09 Feb Suicide and the Effects of Social Media
*This was written in response to an article posted in the New York Post, Tragic suicide of ex-Miss USA again shows corrosive influence of social media.
One of the main characteristics of mankind is that we seek to connect with other humans, and to live with other humans in communities. This herd, or tribal, instinct is one of our primary survival instincts as homo sapiens. It is a natural core driver for humans to want connection and to belong to a group.
I often call this the “fit-in” instinct. Originally, this was necessary for the survival of both the individual and our species. Lone humans in the wilderness did not survive for long.
For generations, the most successful community, societal, and business leaders have been able to capitalize on this core instinct. One way to accomplish this is by creating FOMO, a term commonly known to mean the Fear of Missing Out. When a person or entity creates FOMO, their sales, followers, or likes soar.
Because this manufactured FOMO plays into our animal instinct, the manipulated “reality” that’s presented affects the happiness, mental health, and identity of even the most “normal”, stable individuals. And this impact is drastic.
Being “normal” is often tied into fitting in. Therefore, it is this dynamic between fitting in and the feeling of missing out that is causing people who appear normal on the outside to experience excess anxiety, stress, depression, sleep issues, and misery on the inside.
As people try to “fit-in”, not realizing that it is a core animal instinct that their nervous system believes is vital in order to survive, they often turn to social media or other “non-contact” types of connections.
As humans, we are both mind AND body. The herd instinct connections requirement includes connection of BOTH. Physical touch, though significant, is not required. Proximity, however, IS required. Connecting solely via phone, social media, or computer only satisfies half of the requirement.
In 2022, this herd instinct is no longer as vital to our survival. Connection can be amazing, however it is not required for us to survive each day. The amount of stress we create around how many connections we have, or the quality of those connections, does little to enhance our happiness. In fact, more often the constant worrying actually prevents us from loving ourselves and others, therein preventing us from feeling fantastic about our lives as a whole.
Success And Risk of Suicide
As a person rises higher to the “top of the pack”, the more pervasive the perception of not fitting in, and its effect, will be. In other words, the higher we rise, the greater the depth of our perceived aloneness.
Those at the top typically have all the “right” formulas in order to get where they are. Then, once they have achieved the success they craved, they realize that the view from the top has its own difficulties. Other people are competing for that coveted top spot, so they must remain “on guard” and vigilant, lest their highly prized position be lost.
Another interesting occurrence is that when they get to the top, the “rewards” for being there fall short. Since they have spent so long creating themselves in an image to please other people, they have not spent much time exploring their own selves and what truly allows them to be happy. This puts them in a very difficult place, for as the old adage goes, “You can’t please all the people all the time.”
There will also be a plethora of negative messages from those they passed on their way to the top, who may feel used, slighted, or somehow wronged during the ascent. This is the reason why so many people who become very, very successful turn to addictive behaviors, such as drugs and alcohol, in order to cope. This is also why so many incredibly successful people, who on the outside seem to have everything, end up miserable enough to commit suicide.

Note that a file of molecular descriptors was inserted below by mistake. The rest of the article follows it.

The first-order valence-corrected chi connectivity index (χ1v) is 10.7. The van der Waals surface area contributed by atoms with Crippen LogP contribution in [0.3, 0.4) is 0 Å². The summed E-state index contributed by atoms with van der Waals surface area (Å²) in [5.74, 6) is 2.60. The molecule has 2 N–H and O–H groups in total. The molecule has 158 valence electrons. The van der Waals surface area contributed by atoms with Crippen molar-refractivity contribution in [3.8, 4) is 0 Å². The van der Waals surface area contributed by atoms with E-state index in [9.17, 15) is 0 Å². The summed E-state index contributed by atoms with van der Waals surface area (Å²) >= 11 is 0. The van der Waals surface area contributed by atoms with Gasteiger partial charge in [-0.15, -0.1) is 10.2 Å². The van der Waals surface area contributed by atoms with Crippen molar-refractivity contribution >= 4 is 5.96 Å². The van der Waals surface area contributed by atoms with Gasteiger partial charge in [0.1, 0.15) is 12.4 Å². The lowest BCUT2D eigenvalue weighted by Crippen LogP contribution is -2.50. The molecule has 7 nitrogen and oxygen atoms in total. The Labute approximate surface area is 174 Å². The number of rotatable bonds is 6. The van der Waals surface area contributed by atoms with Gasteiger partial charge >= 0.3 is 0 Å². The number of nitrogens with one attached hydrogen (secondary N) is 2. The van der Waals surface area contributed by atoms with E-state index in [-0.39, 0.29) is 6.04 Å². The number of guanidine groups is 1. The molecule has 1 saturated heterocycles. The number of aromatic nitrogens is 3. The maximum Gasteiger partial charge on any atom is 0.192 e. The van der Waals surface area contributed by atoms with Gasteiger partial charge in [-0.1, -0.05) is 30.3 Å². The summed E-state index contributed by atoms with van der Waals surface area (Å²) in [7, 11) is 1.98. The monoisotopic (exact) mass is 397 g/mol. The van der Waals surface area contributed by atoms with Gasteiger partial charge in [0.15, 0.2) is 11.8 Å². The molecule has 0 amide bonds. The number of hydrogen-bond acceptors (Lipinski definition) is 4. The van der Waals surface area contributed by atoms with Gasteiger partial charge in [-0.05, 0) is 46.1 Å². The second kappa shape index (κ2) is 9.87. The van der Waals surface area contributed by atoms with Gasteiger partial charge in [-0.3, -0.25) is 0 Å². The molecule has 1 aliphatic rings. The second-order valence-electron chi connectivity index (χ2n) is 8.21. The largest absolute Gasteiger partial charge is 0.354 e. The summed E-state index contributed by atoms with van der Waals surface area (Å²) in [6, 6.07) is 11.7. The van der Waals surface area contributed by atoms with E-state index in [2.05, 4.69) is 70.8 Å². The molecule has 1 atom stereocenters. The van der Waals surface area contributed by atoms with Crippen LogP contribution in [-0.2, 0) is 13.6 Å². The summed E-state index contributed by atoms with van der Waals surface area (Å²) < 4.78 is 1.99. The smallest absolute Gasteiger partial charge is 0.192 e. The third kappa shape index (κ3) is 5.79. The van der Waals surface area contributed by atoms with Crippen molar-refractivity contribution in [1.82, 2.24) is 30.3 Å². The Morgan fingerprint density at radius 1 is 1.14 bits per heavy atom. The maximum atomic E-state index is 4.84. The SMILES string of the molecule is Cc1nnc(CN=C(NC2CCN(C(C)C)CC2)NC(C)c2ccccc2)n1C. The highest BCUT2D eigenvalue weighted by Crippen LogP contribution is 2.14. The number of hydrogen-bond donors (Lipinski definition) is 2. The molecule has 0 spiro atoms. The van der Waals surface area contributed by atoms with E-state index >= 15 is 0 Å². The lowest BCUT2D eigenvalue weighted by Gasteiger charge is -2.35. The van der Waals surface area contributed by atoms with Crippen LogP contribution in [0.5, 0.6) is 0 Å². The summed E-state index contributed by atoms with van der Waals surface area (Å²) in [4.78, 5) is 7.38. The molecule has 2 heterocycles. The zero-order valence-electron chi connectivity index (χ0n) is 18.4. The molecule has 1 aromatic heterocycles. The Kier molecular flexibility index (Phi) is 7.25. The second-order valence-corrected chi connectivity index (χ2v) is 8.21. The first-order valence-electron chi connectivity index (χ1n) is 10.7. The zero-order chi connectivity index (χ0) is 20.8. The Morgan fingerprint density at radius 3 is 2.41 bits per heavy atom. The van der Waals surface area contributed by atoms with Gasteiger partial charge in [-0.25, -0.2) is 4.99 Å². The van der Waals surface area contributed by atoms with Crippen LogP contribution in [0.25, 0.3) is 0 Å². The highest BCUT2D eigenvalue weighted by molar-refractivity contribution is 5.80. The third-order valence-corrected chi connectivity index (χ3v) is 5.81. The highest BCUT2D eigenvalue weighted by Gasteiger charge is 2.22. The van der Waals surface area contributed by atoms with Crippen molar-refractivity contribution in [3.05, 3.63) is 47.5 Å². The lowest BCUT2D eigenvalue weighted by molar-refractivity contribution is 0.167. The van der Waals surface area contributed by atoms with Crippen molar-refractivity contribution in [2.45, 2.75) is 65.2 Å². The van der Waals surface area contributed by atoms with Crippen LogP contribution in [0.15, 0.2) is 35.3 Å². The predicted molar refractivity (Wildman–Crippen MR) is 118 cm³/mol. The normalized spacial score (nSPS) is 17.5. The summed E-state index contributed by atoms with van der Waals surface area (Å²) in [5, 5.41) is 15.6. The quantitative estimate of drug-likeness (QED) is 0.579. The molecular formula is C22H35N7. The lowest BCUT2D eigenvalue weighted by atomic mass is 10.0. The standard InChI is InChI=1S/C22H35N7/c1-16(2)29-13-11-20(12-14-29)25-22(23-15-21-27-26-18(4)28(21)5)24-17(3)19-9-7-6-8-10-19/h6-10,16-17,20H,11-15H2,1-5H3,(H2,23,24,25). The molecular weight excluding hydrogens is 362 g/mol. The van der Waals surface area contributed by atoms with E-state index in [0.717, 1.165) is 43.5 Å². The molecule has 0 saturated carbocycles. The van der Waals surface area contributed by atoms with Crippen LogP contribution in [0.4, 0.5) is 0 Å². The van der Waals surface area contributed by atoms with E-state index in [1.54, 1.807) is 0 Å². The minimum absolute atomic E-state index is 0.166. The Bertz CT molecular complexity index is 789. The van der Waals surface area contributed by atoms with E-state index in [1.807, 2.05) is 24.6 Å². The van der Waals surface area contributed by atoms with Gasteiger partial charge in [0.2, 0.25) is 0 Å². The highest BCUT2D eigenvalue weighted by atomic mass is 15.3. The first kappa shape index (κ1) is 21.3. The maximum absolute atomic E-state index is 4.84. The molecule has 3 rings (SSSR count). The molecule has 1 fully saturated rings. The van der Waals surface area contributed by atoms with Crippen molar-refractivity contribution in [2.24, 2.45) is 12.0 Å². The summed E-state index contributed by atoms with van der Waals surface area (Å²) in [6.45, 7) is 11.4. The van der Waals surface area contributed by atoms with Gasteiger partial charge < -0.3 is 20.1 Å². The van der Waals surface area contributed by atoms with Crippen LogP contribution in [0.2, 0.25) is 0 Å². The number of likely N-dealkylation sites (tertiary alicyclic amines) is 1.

Keys to Enhancing Happiness
One of the most extensive studies on happiness was done by Harvard University. The study tracked people between the ages of 25 to 75, and asked them whether or not they were happy. If they answered that yes, they were, the study then asked what they thought were the most important factors in their lives that allowed them to be happy.
Participants consistently reported that relationships and love were the most important factors in their own happiness. Money, success, fame, and power were less important, and, in fact, were often reported to detract from happiness.
At Pathwaves, we believe that the most effective way to reduce feelings of sadness and depression, and avoid suicidal tendencies, is to live life focused on being the “best version” of yourself. According to your own values, and loving yourself.
Focusing on this perspective will allow happiness to thrive, whether you fit in, rise to the top, or neither. Don’t give air time in your mind to the survival instinct “F”s – Fear, Fight, Flight, Freeze, Freak-out (panic), FOMO, and Fit-In.
Once your “own house is in order”, you can then be of value to help others, and rise above the survival instincts that no longer serve you in today’s modern world.
In other words, learning to thrive through what we call achieving full NeuroEmpowerment™.
NeuroEmpowerment™ is a proprietary method which corrects mental, emotional, and spiritual issues at the same time it corrects physical issues directly associated with psychological function, thus alleviating the root of the problem, rather than treating the symptoms. This is the key for long-term optimal living and quality of life.
If you’d like to learn how you can support your personal growth through our methodology, we are here to help. Schedule a free 30-minute consultation today.
To help those who cannot afford the services of Pathwaves, consider donating to the Pathwaves Foundation. Please call (305) 858-6616 for more information.